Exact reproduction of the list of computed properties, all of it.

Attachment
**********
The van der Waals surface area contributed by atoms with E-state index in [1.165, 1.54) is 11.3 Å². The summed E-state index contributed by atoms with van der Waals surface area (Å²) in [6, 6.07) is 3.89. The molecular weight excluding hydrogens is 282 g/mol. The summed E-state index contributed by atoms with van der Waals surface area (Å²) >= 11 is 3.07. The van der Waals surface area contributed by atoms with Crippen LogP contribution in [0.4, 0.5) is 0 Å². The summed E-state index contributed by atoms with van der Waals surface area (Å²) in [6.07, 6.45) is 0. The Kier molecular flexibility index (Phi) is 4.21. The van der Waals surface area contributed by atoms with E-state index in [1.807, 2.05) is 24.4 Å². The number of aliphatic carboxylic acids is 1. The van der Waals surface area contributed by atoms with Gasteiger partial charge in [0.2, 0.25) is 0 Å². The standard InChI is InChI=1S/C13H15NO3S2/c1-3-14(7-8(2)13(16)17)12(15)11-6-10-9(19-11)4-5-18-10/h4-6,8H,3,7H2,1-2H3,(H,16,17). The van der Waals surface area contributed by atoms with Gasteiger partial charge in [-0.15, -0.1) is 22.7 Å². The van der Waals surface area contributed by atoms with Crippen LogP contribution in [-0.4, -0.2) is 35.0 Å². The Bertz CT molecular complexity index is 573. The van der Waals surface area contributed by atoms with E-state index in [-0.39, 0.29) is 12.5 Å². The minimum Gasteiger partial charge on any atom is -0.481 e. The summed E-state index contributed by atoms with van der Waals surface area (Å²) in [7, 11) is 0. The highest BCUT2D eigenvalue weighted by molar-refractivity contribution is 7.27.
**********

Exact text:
The van der Waals surface area contributed by atoms with E-state index in [1.165, 1.54) is 11.3 Å². The summed E-state index contributed by atoms with van der Waals surface area (Å²) in [6, 6.07) is 3.89. The molecular weight excluding hydrogens is 282 g/mol. The summed E-state index contributed by atoms with van der Waals surface area (Å²) >= 11 is 3.07. The van der Waals surface area contributed by atoms with Crippen LogP contribution in [0.4, 0.5) is 0 Å². The summed E-state index contributed by atoms with van der Waals surface area (Å²) in [6.07, 6.45) is 0. The Kier molecular flexibility index (Phi) is 4.21. The van der Waals surface area contributed by atoms with E-state index in [1.807, 2.05) is 24.4 Å². The number of aliphatic carboxylic acids is 1. The van der Waals surface area contributed by atoms with Gasteiger partial charge in [0.2, 0.25) is 0 Å². The standard InChI is InChI=1S/C13H15NO3S2/c1-3-14(7-8(2)13(16)17)12(15)11-6-10-9(19-11)4-5-18-10/h4-6,8H,3,7H2,1-2H3,(H,16,17). The van der Waals surface area contributed by atoms with Gasteiger partial charge in [-0.15, -0.1) is 22.7 Å². The van der Waals surface area contributed by atoms with Crippen LogP contribution in [-0.4, -0.2) is 35.0 Å². The Bertz CT molecular complexity index is 573. The van der Waals surface area contributed by atoms with E-state index in [-0.39, 0.29) is 12.5 Å². The minimum Gasteiger partial charge on any atom is -0.481 e. The summed E-state index contributed by atoms with van der Waals surface area (Å²) in [7, 11) is 0. The highest BCUT2D eigenvalue weighted by molar-refractivity contribution is 7.27.